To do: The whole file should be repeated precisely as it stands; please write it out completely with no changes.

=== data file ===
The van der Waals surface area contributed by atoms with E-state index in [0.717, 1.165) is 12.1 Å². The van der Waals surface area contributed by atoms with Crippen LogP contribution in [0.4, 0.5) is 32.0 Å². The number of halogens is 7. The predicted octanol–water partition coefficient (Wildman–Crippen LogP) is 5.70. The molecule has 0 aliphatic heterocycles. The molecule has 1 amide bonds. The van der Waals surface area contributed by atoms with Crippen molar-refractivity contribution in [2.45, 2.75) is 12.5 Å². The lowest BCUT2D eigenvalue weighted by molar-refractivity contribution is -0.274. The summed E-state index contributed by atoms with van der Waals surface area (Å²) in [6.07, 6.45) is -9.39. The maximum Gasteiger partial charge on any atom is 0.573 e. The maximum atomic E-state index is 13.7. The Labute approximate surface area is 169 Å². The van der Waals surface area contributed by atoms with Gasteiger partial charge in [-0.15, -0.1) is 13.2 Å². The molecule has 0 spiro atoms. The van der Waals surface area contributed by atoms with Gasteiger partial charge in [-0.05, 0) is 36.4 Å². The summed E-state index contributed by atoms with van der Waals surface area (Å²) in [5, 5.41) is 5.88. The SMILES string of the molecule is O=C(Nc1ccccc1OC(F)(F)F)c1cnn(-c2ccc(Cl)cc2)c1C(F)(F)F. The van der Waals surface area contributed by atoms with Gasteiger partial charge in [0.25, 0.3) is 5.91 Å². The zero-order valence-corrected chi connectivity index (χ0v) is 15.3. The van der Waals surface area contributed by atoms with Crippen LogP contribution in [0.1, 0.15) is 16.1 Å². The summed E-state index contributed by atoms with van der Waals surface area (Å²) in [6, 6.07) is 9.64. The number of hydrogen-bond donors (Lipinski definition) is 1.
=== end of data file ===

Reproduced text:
The van der Waals surface area contributed by atoms with E-state index in [0.717, 1.165) is 12.1 Å². The van der Waals surface area contributed by atoms with Crippen LogP contribution in [0.4, 0.5) is 32.0 Å². The number of halogens is 7. The predicted octanol–water partition coefficient (Wildman–Crippen LogP) is 5.70. The molecule has 0 aliphatic heterocycles. The molecule has 1 amide bonds. The van der Waals surface area contributed by atoms with Crippen molar-refractivity contribution in [2.45, 2.75) is 12.5 Å². The lowest BCUT2D eigenvalue weighted by molar-refractivity contribution is -0.274. The summed E-state index contributed by atoms with van der Waals surface area (Å²) in [6.07, 6.45) is -9.39. The maximum Gasteiger partial charge on any atom is 0.573 e. The maximum atomic E-state index is 13.7. The Labute approximate surface area is 169 Å². The van der Waals surface area contributed by atoms with Gasteiger partial charge in [-0.15, -0.1) is 13.2 Å². The molecule has 0 spiro atoms. The van der Waals surface area contributed by atoms with Gasteiger partial charge in [-0.05, 0) is 36.4 Å². The summed E-state index contributed by atoms with van der Waals surface area (Å²) in [5, 5.41) is 5.88. The SMILES string of the molecule is O=C(Nc1ccccc1OC(F)(F)F)c1cnn(-c2ccc(Cl)cc2)c1C(F)(F)F. The van der Waals surface area contributed by atoms with Gasteiger partial charge in [0.25, 0.3) is 5.91 Å². The zero-order valence-corrected chi connectivity index (χ0v) is 15.3. The van der Waals surface area contributed by atoms with Crippen LogP contribution in [0.1, 0.15) is 16.1 Å². The summed E-state index contributed by atoms with van der Waals surface area (Å²) in [6, 6.07) is 9.64. The number of hydrogen-bond donors (Lipinski definition) is 1.